Private and Public in the Spatial Organization of Everyday Practices of Neighborhood Police Officers (An Attempt at an Ethnographic Study). Summary

Ekaterina Khodzhaeva

Practical and routine aspects of the work of the police (until recently known as militsia in Russian), if they are not connected to such visible social issues as corruption, abuse of power, or human rights violations, rarely come to sociologists’ attention. In my opinion, however, microsociology and ethnography of the everyday practices of law-enforcement agents can provide rich material for understanding the context of professional activities of the Ministry of the Interior’s rank and file and for examining precisely how police abuses fit into, or stem from, the officers’ routinized work.

The article presents a thick description of the spatial elements of the precinct police officers’ routine work. Among all personnel of the Ministry of the Interior (MVD), this occupational group is probably most closely linked to a specific spatial context, because for the people in his designated area of supervision, a neighborhood officer is the primary and often the sole representative of the Ministry. This study is based on data collected by three Kazan’ sociologists (Lilia Sagitova, Olga Maksimova, and the present article’s author) over a period of six months in 2007 as part of a research project on “Police and ethnic minorities: practices of cooperation in Kazan’ and Saint Petersburg,” supported by the John D. and Catherine T. MacArthur Foundation.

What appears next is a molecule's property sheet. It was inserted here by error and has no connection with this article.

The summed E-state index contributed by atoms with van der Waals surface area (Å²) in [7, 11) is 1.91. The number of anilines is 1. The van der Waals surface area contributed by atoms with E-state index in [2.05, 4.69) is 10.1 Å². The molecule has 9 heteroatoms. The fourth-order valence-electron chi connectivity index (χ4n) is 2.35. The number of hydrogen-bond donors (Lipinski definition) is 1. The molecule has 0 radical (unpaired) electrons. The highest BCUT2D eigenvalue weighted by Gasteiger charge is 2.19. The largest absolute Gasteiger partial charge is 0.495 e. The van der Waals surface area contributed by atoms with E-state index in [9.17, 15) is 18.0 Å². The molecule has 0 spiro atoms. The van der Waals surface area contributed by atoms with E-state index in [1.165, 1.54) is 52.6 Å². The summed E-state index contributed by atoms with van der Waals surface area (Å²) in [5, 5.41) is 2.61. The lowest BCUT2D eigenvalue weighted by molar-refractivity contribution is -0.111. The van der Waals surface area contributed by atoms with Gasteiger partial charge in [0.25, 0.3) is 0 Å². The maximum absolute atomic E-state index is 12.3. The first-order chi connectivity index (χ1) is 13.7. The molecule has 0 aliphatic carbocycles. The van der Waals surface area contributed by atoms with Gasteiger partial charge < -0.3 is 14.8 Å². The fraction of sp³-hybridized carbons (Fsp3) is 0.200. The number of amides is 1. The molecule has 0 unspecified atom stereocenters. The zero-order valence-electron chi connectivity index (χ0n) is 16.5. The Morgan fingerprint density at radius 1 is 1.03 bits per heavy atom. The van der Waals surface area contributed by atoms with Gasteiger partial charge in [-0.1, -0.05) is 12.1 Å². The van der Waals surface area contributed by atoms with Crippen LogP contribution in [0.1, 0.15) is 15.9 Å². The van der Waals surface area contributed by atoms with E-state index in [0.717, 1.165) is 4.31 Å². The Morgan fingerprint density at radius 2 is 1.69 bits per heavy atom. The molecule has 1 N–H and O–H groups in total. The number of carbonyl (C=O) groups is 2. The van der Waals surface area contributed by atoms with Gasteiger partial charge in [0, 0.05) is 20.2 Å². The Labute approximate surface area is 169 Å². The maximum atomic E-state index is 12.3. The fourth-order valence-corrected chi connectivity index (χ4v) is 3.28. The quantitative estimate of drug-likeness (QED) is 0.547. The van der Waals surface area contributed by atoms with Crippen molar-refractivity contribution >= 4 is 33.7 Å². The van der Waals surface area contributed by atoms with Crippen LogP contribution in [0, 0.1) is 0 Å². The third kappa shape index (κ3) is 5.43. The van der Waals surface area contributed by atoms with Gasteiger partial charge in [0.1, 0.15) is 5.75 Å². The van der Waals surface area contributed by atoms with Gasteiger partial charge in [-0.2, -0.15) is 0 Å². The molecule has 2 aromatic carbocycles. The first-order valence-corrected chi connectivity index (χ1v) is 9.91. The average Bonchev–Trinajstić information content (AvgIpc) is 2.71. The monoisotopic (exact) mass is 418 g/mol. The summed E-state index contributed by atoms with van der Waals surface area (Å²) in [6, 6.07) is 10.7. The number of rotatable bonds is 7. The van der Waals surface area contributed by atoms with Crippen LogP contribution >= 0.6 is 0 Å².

The Precinct—the Primary Zone of Control

Formally, the primary objective of the precinct police officers’ work is to monitor and oversee the population and the urban space within well-defined borders. Each policeman has an administrative area assigned to him, which, according to regulations, should total no more than 3,500 people (for a senior officer, whose duties also include supervising the work of two-three junior colleagues, the maximum is even lower—1,500 people). Our study showed that even in best-case scenarios (we were permitted to conduct our research in the city district where law-enforcement work is considered most successful), the real workload for policemen was much higher than the prescribed standard, and one officer may be in charge of an area with five to ten thousand people. Nevertheless, the local policeman is still expected to compile and/or maintain detailed documentation for his entire designated area as well as for individual apartment buildings and houses (the so-called “Precinct Passport” and “Residential Building Passport”). These registers present an area’s sociological (number of inhabitants, share of adults and children) and criminological portraits. They also contain the personal records of individuals residing there (including passport data and contact information) and catalog crimes committed in the precinct (car thefts, homicides, etc.). The police officer must have detailed knowledge of this information. At the same time, the real knowledge and understanding of the neighborhood is acquired, first and foremost, not by studying records, but as a result of practical work. Responding to residents’ calls and complaints, gathering data for other MVD departments or state agencies (military recruitment offices, mental health clinics, etc.), the local police officer forms a spontaneous impression of the area under his control in terms of the frequency of violations as well as of the main “characters” of the criminal or deviant “spots” of the precinct. This knowledge is often latent and functions as “common sense” and not as a professionally acquired organized set of data. Depending on the “criminological” portrait of a neighborhood, policemen differentiate administrative areas and/or their separate loci between “calm,” on the one hand, and “tense” or “difficult,” on the other.